As we enter the second half of 2022, the petro mergers & acquisitions environment remains positive for both retail and commercial acquisitions. However, current actions by the Fed to counter inflation by raising interest rates and the resultant cost of money, may begin to dampen M&A enthusiasm, while moderating cash flow valuation multiples and corresponding deal values. Store buyers will be hit with a double whammy in the areas of higher mortgage interest rates and rent/lease capitalization rates (cap rates).
Real estate portfolio buyers will face higher mortgage payments and equity contributions, as loan to value (LTV) leverage amounts may also increase due to higher lender loan security concerns. Correspondingly, buy-and-lease store operators will face a combination of lower post-closing sale-leaseback proceeds and higher rent expenses due to the higher cap rates. Large publicly traded c-store chains enjoy “credit tenant” designations generally superior to other retail or QSR companies. This is partially the result of the resiliency our industry demonstrated during the pandemic and the strength of the underlying real estate. Despite the recent interest rate increases, credit tenant cap rate values remain in the four percent range, as the leases were negotiated prior to the rate movements. They will begin to move higher as future deals are consummated within the higher interest rate environment.
Many former marketers entered into long term leases with these large national chains in order to forestall the tax consequences of an outright real estate sale. They will unfortunately see the underlying value of their leases diminished as cap rates increase. For example: a currently leased site that earns $45,000 in annual rent at a 4.5% cap rate would be valued at $1,000,000 ($45,000/.045=$1,000,000). Assuming that the cap rate for the same c-store operator/tenant increases from 4.5% to 5.5% due to rising interest rates, the underlying value of the same lease would be $818,182 ($45,000/.055=$818,182) or $181,818 less if the marketer decided to sell that lease. For those that hold leases on multiple sites, the value impairment would be quite significant, if the initial exit plan entailed flipping the leases. This secondary, post-closing cash tranche from a lease sale is what drove many deal values to historic highs. This value impairment only affects those that planned on selling the lease/s prior to their termination. For those that plan on holding the leases for the long haul, there’s no harm, no foul, beyond their rental income being less than it would be under a new lease with the sale tenant.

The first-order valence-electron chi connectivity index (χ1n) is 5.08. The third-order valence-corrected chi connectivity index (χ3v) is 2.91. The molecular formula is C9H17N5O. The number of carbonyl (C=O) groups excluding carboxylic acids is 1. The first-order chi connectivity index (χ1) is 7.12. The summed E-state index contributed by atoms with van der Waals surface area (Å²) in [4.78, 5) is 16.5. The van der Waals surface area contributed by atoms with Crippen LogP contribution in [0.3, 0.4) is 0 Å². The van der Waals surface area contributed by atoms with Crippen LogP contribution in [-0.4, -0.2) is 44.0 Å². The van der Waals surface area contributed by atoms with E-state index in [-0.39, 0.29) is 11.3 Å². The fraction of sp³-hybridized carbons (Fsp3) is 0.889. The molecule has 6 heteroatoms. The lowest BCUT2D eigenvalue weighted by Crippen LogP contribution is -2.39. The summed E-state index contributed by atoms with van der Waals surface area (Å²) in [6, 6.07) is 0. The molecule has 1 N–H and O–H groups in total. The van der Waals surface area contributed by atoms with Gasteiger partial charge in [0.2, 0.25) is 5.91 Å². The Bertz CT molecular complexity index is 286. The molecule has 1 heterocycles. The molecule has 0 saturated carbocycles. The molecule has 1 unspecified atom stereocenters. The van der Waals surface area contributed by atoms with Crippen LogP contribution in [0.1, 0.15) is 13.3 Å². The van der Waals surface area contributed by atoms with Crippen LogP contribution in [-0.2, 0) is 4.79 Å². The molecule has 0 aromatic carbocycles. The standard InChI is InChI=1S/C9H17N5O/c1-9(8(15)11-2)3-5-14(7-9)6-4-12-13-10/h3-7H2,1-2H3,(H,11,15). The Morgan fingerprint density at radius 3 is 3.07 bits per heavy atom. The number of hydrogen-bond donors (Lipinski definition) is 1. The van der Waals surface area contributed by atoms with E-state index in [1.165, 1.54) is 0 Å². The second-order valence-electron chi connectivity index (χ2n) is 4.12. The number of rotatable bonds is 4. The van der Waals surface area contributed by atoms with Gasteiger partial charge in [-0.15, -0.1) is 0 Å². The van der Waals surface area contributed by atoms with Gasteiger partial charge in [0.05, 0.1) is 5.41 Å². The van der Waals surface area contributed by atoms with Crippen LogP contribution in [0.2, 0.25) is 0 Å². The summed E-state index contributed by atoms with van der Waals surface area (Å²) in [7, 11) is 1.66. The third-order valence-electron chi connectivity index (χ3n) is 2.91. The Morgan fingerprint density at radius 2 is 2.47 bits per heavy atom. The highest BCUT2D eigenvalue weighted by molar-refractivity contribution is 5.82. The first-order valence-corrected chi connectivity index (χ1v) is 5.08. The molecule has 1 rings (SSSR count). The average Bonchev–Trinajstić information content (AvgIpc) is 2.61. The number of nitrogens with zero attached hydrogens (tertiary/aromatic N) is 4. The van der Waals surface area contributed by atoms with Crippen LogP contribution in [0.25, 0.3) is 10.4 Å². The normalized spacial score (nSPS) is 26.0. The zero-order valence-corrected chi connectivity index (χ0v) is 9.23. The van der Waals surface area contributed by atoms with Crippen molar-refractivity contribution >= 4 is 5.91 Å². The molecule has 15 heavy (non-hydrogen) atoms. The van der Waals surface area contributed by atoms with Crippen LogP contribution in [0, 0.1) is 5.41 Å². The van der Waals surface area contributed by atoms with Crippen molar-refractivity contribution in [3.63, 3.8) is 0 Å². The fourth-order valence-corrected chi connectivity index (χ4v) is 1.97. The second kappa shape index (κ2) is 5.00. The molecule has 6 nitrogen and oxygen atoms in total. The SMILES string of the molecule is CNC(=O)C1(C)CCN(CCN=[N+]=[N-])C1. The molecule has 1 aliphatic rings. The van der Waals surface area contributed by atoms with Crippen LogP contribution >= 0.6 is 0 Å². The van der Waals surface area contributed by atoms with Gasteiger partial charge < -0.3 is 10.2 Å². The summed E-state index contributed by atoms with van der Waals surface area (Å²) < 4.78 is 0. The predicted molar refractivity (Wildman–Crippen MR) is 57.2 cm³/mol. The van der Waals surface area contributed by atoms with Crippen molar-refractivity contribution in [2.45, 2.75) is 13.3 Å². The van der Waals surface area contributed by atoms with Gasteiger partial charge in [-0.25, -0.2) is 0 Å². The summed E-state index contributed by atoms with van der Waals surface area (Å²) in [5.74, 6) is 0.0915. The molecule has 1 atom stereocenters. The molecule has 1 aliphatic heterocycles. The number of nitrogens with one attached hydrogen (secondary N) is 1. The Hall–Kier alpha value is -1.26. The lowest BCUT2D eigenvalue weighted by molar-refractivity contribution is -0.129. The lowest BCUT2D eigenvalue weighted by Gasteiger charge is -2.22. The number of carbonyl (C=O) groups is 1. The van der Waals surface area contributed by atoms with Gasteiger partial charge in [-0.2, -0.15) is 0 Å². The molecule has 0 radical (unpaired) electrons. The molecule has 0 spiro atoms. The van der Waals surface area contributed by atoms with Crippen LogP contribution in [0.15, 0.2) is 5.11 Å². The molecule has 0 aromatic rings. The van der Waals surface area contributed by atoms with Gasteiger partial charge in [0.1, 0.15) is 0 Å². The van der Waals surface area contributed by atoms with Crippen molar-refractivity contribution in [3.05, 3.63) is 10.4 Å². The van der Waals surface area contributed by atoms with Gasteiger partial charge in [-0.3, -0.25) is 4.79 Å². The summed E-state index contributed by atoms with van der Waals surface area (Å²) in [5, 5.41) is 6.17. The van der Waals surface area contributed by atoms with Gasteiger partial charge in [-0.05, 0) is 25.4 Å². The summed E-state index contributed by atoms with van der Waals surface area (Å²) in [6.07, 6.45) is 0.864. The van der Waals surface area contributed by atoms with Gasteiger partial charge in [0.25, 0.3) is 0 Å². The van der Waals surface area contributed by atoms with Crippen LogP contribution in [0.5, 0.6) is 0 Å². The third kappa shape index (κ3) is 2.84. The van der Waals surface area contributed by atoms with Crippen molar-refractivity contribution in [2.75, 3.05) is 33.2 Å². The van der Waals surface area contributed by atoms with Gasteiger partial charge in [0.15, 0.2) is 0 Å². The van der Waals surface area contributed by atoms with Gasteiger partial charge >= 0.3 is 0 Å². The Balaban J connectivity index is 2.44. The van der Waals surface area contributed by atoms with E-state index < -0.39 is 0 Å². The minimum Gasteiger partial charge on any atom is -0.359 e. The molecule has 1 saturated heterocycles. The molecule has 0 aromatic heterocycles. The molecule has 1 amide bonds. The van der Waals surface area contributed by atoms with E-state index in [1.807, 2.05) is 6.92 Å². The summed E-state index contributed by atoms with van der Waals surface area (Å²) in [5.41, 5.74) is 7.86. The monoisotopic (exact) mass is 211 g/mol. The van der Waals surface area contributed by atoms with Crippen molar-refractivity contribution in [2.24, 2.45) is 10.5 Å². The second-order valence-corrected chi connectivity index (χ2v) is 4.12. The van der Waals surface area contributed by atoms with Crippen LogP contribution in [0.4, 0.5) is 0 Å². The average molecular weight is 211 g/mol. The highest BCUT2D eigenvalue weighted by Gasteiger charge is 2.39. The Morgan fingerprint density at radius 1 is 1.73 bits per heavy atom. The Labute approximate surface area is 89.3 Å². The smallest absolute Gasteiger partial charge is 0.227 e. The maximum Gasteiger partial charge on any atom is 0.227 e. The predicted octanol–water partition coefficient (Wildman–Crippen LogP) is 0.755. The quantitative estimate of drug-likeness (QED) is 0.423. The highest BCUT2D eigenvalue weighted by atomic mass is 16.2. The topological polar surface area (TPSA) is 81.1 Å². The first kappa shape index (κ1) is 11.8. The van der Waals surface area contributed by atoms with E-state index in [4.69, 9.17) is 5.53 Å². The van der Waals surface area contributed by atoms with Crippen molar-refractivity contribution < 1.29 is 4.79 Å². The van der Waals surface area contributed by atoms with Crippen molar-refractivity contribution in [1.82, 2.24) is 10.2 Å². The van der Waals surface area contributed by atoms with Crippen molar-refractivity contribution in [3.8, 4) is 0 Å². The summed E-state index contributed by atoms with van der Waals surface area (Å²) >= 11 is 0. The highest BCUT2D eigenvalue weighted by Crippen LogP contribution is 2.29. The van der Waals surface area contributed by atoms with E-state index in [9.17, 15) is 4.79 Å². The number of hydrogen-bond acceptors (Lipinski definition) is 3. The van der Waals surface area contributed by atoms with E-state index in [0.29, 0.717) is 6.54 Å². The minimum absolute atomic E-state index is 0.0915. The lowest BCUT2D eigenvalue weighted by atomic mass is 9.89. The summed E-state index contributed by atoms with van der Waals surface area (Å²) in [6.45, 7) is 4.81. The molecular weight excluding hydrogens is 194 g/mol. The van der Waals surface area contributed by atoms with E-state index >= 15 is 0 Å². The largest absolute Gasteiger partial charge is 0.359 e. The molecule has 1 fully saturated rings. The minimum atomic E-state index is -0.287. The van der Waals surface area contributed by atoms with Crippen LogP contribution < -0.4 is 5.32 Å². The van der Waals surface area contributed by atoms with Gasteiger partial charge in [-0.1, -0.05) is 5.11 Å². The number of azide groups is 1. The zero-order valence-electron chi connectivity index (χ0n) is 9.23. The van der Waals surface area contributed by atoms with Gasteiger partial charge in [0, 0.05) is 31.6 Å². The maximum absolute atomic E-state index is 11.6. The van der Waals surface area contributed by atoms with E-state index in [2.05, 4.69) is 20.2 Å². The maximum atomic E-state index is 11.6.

On the commercial side, rising interest rates, combined with the increased cost of fuel is a two edged sword. To manage monthly receivables and credit float, smaller fuel and lubricants distributors will be challenged by higher levels of lender credit requirements and guarantees. Those that cannot contend will be forced to limit operations or exit the industry. Conversely, well-healed operators will experience previously unavailable acquisition candidates and opportunities.
If there is anything good to come out of this Biden-inspired inflation mess, it is that small and mid-sized marketers may finally be able to make an acquisition at more traditional purchase multiples. For the growth oriented, it’s time to create (or dust off) a tactical growth plan that includes:
• Creating a profile of a preferred acquisition candidate and geographic area.
• Develop a target list of candidates and then confidentially contact each on the list to establish an early dialog. Become the top-of-mind buyer candidate in the event one decides to sell.
• Amass and segregate available equity for when an opportunity arises.
• Enlist reliable lender partners. Jointly pre-determine your optimal deal capacity.
Put simply, growth oriented marketers should “keep their powder dry” and be prepared to pull the trigger when an appropriate acquisition arises. Rest assured that opportunities will be plentiful over the months to come.
Possessing over thirty five years of downstream petroleum experience, Mark Radosevich is a strong industry advocate. He is president of PetroActive Real Estate Services, LLC, offering confidential mergers & acquisition representation and financing services exclusively to petroleum wholesalers. He can be reached by email at firstname.lastname@example.org and by phone at 423-442-1327.